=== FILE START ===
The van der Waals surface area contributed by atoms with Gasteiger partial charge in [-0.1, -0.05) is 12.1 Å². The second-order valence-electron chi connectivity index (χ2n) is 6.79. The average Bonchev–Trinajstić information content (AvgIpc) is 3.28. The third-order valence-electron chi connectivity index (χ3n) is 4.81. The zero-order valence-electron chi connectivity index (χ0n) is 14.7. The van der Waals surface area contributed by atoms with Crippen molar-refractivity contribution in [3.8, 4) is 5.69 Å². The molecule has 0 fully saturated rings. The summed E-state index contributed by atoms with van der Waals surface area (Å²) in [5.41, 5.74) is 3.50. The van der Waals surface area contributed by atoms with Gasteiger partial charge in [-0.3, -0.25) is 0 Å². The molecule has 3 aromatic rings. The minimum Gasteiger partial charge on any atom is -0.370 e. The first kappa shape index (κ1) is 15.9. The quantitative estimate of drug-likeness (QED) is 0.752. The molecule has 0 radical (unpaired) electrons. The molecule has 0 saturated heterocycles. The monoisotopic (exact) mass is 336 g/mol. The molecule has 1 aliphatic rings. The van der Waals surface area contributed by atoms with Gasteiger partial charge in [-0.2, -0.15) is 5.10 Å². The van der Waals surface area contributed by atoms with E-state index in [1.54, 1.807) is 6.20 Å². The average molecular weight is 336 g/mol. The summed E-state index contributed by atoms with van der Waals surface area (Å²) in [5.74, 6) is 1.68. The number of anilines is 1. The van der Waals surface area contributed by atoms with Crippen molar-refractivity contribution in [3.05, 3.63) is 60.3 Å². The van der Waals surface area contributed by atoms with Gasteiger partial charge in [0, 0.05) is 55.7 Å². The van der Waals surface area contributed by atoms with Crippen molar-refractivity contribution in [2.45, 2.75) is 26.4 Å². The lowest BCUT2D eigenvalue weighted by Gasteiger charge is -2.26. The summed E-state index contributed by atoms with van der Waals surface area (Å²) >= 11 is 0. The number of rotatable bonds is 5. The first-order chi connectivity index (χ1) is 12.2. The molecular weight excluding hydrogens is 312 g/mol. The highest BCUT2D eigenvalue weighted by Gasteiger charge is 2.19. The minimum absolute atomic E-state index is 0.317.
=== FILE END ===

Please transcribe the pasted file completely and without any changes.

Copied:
The van der Waals surface area contributed by atoms with Gasteiger partial charge in [-0.1, -0.05) is 12.1 Å². The second-order valence-electron chi connectivity index (χ2n) is 6.79. The average Bonchev–Trinajstić information content (AvgIpc) is 3.28. The third-order valence-electron chi connectivity index (χ3n) is 4.81. The zero-order valence-electron chi connectivity index (χ0n) is 14.7. The van der Waals surface area contributed by atoms with Crippen molar-refractivity contribution in [3.8, 4) is 5.69 Å². The molecule has 0 fully saturated rings. The summed E-state index contributed by atoms with van der Waals surface area (Å²) in [5.41, 5.74) is 3.50. The van der Waals surface area contributed by atoms with Gasteiger partial charge in [-0.3, -0.25) is 0 Å². The molecule has 3 aromatic rings. The minimum Gasteiger partial charge on any atom is -0.370 e. The first kappa shape index (κ1) is 15.9. The quantitative estimate of drug-likeness (QED) is 0.752. The molecule has 0 radical (unpaired) electrons. The molecule has 0 saturated heterocycles. The monoisotopic (exact) mass is 336 g/mol. The molecule has 1 aliphatic rings. The van der Waals surface area contributed by atoms with Gasteiger partial charge in [-0.2, -0.15) is 5.10 Å². The van der Waals surface area contributed by atoms with E-state index in [1.54, 1.807) is 6.20 Å². The average molecular weight is 336 g/mol. The summed E-state index contributed by atoms with van der Waals surface area (Å²) in [5.74, 6) is 1.68. The number of anilines is 1. The van der Waals surface area contributed by atoms with Crippen molar-refractivity contribution in [3.05, 3.63) is 60.3 Å². The van der Waals surface area contributed by atoms with Gasteiger partial charge in [0, 0.05) is 55.7 Å². The van der Waals surface area contributed by atoms with Crippen molar-refractivity contribution in [2.45, 2.75) is 26.4 Å². The lowest BCUT2D eigenvalue weighted by Gasteiger charge is -2.26. The summed E-state index contributed by atoms with van der Waals surface area (Å²) >= 11 is 0. The number of rotatable bonds is 5. The first-order chi connectivity index (χ1) is 12.2. The molecular weight excluding hydrogens is 312 g/mol. The highest BCUT2D eigenvalue weighted by Gasteiger charge is 2.19. The minimum absolute atomic E-state index is 0.317.